Roof replacement/ seismic bracing at as many as 10-12 schools Abernethy K-5 • Ainsworth K-5 • Alameda K-5 • Arleta K-8 • Boise-Eliot PK-8 • Buckman K-5 • Cleveland HS • CSS K-8 • Creston K-8 • Grant HS • Hosford MS • James John K-5 • Roosevelt HS
Roof replacement at 7-8 schools Beverly Cleary K-8 • Bridlemile K-5 • Hayhurst K-5 • Jackson MS • Laurelhurst K-8 • Lewis K-5 • Maplewood K-5 • Sabin PK-8 • Wilson HS
Access: Improve accessibility to learning spaces at 33 schools Arleta • Buckman • Beach • Benson • Cesar Chavez • Cleveland • Harrison Park • Holladay Annex & Center • Hosford • James John • Jefferson • King • Lane • Laurelhurst • Lee • Lincoln • Madison • Markham • Meek • MLC • Ockley Green • Peninsula • Richmond • Rigler • Roosevelt • Sabin • Scott • Sunnyside • Vestal • West Sylvan • Wilson • Winterhaven • Woodlawn

Recommended Options

A citizens’ advisory group has concluded that extensive work is needed to bring PPS school buildings up to modern safety and learning standards. (This group included parents, teachers, business and community leaders, including construction experts.) Now, the Portland School Board is considering 2 options for a construction bond to launch a long-term plan to modernize schools. (These options address specific school upgrade priorities, which reflect community input.)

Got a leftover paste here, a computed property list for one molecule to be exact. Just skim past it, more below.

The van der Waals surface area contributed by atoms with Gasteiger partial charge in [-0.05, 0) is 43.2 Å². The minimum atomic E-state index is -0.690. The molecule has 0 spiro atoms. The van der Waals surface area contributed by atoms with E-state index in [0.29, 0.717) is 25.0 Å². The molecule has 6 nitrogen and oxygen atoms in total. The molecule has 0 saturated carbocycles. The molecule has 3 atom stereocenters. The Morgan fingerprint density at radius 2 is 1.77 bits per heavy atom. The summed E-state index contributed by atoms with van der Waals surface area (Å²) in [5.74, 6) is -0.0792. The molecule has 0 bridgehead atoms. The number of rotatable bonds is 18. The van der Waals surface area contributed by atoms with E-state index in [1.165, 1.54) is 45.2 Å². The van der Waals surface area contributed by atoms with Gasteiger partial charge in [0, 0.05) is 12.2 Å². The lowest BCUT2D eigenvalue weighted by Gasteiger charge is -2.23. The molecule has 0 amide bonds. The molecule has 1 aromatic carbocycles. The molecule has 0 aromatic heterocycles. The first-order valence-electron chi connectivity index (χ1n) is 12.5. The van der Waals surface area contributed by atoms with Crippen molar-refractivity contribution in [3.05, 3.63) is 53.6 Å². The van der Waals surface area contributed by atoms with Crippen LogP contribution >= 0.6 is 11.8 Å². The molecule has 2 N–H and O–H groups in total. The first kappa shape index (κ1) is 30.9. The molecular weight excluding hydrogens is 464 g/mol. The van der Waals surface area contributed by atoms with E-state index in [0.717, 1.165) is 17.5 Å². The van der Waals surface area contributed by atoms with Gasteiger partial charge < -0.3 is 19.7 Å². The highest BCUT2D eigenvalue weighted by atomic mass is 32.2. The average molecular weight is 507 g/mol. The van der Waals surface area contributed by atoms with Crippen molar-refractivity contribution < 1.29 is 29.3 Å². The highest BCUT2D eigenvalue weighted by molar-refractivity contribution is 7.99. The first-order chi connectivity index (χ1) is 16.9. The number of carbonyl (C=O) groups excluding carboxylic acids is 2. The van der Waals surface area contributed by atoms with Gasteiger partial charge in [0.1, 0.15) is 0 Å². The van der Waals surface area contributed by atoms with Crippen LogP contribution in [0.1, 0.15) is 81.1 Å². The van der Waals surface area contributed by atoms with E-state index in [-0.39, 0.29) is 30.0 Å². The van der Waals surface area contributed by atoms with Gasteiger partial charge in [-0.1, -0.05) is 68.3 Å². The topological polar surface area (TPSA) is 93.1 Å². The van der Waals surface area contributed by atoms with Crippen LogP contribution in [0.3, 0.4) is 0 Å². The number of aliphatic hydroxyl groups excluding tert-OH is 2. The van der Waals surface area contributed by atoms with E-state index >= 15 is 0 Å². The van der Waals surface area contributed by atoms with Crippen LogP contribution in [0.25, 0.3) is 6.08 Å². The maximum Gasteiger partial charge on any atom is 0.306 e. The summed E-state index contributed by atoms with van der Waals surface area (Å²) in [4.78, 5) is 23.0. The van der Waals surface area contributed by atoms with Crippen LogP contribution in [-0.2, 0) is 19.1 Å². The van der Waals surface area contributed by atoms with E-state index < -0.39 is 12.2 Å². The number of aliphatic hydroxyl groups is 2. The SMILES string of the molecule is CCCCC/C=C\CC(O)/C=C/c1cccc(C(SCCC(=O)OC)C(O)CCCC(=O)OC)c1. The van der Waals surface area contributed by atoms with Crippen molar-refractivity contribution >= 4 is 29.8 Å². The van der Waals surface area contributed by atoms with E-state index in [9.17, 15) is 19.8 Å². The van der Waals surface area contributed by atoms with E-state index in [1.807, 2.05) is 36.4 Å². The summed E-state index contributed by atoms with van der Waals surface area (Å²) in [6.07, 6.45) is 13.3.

Priority Option A:
Seismic, Access and High Enrollment
Priority Option B:
Seismic, Access and High Poverty Schools
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$25M
Educational Facility Improvements
Upgrade all 6-8 science classrooms with sinks and electrical outlets and enhance educational technology.
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$25M
 Educational Facility Improvements
Upgrade all 6-8 science classrooms with sinks and electrical outlets and enhance educational technology.
$63M Seismic and other building improvements
Seismic strengthening at 27-30 schools. Replace and seismically brace roofs at 10-12 schools. Replace roofs at 7-8 schools.